The normal range is 0 to 2.5 micrograms per liter (mcg/L). In smokers, the normal range is 0 to 5 mcg/L.
Normal value ranges may vary from lab to lab. In smokers, slightly higher values may be considered normal.
What abnormal results mean
Higher than normal levels may be due to:
- Cancers of the reproductive and urinary tracts
Cirrhosisand other liver disease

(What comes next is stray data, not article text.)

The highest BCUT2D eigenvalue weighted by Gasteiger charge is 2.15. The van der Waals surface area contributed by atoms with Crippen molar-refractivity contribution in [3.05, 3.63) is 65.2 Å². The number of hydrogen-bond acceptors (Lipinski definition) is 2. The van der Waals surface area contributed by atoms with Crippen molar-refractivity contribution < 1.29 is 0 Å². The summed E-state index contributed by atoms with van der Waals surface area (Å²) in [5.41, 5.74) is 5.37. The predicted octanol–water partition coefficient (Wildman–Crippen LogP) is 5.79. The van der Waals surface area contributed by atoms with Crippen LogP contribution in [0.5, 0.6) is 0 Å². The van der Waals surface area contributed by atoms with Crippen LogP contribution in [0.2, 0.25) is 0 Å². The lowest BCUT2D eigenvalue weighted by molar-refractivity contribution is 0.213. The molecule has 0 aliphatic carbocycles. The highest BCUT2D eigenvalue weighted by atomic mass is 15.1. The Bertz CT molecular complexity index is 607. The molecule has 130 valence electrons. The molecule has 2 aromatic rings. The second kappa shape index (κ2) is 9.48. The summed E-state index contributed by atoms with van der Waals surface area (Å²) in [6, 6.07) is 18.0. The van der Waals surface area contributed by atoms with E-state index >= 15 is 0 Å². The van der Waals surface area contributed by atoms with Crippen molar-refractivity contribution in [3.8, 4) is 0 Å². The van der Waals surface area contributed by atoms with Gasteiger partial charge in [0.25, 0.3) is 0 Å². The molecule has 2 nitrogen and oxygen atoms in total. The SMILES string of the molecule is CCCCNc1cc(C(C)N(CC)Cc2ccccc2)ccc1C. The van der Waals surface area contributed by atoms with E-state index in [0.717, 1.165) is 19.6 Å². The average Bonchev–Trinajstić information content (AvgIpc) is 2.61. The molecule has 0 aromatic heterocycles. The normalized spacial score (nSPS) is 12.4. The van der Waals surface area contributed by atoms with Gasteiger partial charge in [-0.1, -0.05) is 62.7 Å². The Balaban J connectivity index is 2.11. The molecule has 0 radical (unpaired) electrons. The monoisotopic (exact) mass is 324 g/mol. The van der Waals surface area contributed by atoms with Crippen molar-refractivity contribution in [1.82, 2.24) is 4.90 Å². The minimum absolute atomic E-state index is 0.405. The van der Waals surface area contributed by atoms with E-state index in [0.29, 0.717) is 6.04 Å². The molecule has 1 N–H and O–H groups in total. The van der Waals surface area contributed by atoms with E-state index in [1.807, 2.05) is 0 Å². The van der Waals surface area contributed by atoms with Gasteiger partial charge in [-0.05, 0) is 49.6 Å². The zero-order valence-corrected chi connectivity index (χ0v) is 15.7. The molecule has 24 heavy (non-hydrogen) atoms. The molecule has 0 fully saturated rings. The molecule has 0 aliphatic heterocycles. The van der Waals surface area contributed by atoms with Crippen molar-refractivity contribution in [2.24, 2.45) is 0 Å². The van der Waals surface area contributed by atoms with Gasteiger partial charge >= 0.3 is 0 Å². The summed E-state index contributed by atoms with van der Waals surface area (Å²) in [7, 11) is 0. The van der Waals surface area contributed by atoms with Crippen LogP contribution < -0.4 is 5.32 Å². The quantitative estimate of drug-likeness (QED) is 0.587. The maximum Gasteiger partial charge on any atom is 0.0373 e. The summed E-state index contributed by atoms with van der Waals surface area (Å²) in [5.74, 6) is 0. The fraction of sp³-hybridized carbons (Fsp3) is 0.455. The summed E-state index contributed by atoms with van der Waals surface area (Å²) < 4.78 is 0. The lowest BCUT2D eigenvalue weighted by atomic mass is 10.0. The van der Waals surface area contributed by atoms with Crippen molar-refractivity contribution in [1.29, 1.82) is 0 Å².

- Colon cancer
- Heavy smoking
- Inflammatory bowel diseases (such as
ulcerative colitis) Lung cancer Lung infection Pancreatic cancer Pancreatitis Peptic ulcer Thyroid cancer
Review Date: 08/01/2009
Reviewed By: David C. Dugdale, III, MD, Professor of Medicine, Division of General Medicine, Department of Medicine, University of Washington School of Medicine. Also reviewed by David Zieve, MD, MHA, Medical Director, A.D.A.M., Inc.